“Paper Rings” is the equivalent distillation of her bouncy, adorable mode, as the chorus and postchorus both loop around to her triumphant, enthusiastic declaration of “You’re the one I want!” and the skewed guitar blasts drive the point home.

There is a tendency among critics to remark on Swift’s more erotic lines with surprise, as if they were signs of maturity, indicating progress from an imagined youthful prudishness that’s still being held up as her benchmark. Lover demonstrates how the magic of pop can make songs that allude to lust rather than spell it out in detail sound like portrayals of weirdos discovering their own desires. “I Think He Knows” and “Cruel Summer” merge awkward desire and anxious excitement in her signature chaotic way, acutely aware that (as the Pet Shop Boys put it) anticipation is a stimulation. When on the latter song she exclaims “It’s new, the shape of your body/it’s blue, the feeling I got it” as the confetti synthesizers explode, she reaches a new height of daft love poetry.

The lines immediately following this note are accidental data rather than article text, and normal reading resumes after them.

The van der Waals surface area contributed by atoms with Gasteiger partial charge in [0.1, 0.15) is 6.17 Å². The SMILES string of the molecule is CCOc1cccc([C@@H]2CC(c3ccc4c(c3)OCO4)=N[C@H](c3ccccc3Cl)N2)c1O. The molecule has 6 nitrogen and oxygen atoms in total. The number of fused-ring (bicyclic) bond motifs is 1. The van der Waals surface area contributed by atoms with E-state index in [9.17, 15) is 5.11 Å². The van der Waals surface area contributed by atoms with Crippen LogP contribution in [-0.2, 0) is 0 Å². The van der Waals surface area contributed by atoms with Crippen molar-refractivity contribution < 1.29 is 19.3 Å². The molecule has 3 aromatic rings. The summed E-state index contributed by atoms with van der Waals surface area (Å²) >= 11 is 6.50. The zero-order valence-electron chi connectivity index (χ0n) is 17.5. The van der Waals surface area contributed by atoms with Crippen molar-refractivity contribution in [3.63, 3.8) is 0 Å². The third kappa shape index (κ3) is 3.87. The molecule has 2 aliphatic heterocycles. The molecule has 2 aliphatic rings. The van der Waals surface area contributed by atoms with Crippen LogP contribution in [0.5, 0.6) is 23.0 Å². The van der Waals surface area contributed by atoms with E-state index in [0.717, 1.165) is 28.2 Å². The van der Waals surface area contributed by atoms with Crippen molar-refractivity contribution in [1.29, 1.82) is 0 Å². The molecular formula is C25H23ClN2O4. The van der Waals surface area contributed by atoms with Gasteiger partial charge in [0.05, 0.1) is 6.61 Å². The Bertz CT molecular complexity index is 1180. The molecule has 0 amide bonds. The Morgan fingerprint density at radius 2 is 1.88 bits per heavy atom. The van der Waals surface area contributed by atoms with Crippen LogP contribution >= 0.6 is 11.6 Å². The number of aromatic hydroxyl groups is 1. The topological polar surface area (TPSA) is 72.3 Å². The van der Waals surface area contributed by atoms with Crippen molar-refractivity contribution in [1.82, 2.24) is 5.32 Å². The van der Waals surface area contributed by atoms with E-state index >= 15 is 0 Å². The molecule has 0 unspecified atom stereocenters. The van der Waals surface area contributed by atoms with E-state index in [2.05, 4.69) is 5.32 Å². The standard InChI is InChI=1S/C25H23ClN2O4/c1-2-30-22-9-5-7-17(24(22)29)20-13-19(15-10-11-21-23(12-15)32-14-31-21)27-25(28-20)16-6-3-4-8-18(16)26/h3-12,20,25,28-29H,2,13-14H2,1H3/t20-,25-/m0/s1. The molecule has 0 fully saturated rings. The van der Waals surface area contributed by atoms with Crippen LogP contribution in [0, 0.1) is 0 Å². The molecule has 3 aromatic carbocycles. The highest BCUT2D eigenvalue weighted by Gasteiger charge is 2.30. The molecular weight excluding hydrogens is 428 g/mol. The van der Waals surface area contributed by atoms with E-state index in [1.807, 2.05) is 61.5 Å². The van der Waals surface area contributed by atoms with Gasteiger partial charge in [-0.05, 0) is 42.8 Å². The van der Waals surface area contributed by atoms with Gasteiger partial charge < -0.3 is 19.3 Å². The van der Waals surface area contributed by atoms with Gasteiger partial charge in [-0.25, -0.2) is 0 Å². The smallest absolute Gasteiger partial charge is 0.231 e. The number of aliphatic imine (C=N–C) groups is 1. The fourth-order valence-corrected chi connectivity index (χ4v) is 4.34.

Yet even on her most dramatic songs there’s an underlying calm, a sense of gratitude and relief at having made it this far. Rob Sheffield, in his Rolling Stone review, compared Lover to David Bowie’s Low and Joni Mitchell’s Hejira, which are apt references: all three albums embark on purification rituals; they are cleansing gestures after years of tumult. There’s a feeling of having survived a series of ordeals, learned some lessons, and cut some ties before starting over.

Swift’s embrace of romantic stability is in a way the opposite of Mitchell’s peace in solitude, but both gestures have the same thoughtful, earned confidence. Both artists have arrived at their respective modes of being after years of experience they don’t regret but didn’t enjoy. “The Archer,” the album’s chilliest ballad, awash in electronic shiver, articulates this decision when she sings, “I never grow up/it’s getting so old/help me hold on to you.”